systemd-firstboot

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systemd-firstboot allows for the setting of basic system settings before or during the first boot of a newly created system image. The four manipulable settings are the system timezone, locale, hostname, the root password, as well as automated generation of a machine id.

As systemd-firstboot interacts with the filesystem directly, and doesn't make use of related systemd services (such as timedatectl, hostnamectl or localectl), it should not be executed on an already running system.

Settings can be specified non-interactively when externally used on filesystem images, or interactively if executed during the early boot process.

A default Arch Linux installation will set most variables systemd-firstboot is able to manipulate, or facilitate the creation of skeleton files which prevent its use when installing the systemd package through pacstrap.

Installation

systemd-firstboot is part of and packaged with systemd.

Usage Example

Warning: Doing this on an existing Arch Linux instance may break your system. The following steps should only be used on new installations.

Interactively configure system settings during boot of a fresh Arch Linux installation

Allowing systemd-firstboot to manipulate a previously un-booted Arch Linux installation is particularly useful in situations where installation is undertaken by an individual other than the eventual end user, such as in the distribution of laptops with a pre-loaded install.

The following steps should be appended to the end of the Configure the system section of the Installation guide, before the target partitions are unmounted, thus taking place within the chroot of the new installation. Make sure all locales you want available have been generated, non-generated ones will not be offered as a possible setting.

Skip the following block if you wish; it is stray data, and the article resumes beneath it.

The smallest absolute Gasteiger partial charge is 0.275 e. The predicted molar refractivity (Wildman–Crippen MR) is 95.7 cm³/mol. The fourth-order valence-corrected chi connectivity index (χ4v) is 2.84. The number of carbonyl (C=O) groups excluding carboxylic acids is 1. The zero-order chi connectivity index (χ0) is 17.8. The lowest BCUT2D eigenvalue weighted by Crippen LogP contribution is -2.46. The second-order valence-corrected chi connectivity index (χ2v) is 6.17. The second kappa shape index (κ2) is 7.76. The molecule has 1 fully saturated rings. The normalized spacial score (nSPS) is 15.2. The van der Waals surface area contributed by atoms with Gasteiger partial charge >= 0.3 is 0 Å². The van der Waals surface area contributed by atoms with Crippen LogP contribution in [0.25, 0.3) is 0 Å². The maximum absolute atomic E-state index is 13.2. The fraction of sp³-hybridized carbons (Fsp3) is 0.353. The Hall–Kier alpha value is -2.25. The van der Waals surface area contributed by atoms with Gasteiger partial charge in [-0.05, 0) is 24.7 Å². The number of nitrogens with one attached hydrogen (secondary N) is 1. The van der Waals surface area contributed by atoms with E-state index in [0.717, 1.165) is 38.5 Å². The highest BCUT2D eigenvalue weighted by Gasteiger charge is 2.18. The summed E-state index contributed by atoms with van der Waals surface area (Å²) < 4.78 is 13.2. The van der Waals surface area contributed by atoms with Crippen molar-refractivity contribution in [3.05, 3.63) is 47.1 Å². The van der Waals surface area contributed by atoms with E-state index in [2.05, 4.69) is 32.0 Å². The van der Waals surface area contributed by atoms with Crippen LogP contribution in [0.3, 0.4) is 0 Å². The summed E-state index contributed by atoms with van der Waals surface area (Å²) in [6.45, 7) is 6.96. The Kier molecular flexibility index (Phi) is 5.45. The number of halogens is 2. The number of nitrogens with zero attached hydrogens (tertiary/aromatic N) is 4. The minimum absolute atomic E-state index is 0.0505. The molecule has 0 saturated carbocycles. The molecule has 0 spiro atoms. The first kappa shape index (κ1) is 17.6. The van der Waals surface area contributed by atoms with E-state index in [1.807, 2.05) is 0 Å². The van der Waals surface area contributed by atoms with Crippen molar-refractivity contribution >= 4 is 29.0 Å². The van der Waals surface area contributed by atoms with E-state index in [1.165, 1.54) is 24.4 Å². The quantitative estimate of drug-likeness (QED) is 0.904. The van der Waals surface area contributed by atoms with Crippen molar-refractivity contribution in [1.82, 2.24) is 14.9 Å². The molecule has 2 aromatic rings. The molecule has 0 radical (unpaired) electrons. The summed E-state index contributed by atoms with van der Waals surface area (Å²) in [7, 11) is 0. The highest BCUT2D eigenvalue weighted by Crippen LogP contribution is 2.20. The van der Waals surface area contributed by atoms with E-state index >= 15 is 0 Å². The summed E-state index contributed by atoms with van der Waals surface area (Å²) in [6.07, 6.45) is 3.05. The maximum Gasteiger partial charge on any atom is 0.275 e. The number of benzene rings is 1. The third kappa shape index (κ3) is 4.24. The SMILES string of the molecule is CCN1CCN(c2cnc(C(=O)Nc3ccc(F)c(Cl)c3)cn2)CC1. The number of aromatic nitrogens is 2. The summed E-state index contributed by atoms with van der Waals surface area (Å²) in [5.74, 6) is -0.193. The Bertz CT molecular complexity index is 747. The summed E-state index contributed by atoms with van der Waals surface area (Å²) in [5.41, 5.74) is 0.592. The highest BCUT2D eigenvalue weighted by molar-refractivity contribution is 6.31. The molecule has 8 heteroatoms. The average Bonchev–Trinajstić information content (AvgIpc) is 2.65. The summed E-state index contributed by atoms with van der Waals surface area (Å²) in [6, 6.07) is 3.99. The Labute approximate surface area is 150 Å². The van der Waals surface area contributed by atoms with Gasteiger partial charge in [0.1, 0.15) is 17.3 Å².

Delete existing settings

If the following files are present, systemd-firstboot will not prompt for the setting they relate to.

# rm /etc/{machine-id,localtime,hostname,shadow,locale.conf}

Modify and enable systemd-firstboot.service

Changes from the packaged service file are indicated in bold. Use of --prompt makes systemd-firstboot query for all possible settings. The [Install] section is needed to specify where in the boot process the service is to be activated.

/usr/lib/systemd/system/systemd-firstboot.service
#  This file is part of systemd.
#
#  systemd is free software; you can redistribute it and/or modify it
#  under the terms of the GNU Lesser General Public License as published by
#  the Free Software Foundation; either version 2.1 of the License, or
#  (at your option) any later version.

[Unit]
Description=First Boot Wizard
Documentation=man:systemd-firstboot(1)
DefaultDependencies=no
Conflicts=shutdown.target
After=systemd-remount-fs.service
Before=systemd-sysusers.service sysinit.target shutdown.target
ConditionPathIsReadWrite=/etc
ConditionFirstBoot=yes

[Service]
Type=oneshot
RemainAfterExit=yes
ExecStart=/usr/bin/systemd-firstboot --prompt
StandardOutput=tty
StandardInput=tty
StandardError=tty

[Install]
WantedBy=sysinit.target
# systemctl enable systemd-firstboot.service

Finalize installation

Continue installing as per the Installation Guide. Unless more configuration is to be undertaken, exit the chroot, unmount the partitions and shut down. Upon the next boot, systemd-firstboot will execute. Presuming no other changes to system configuration are made, removing the files above and rebooting will trigger systemd-firstboot again, in case you wish to test whether the installation worked.

See also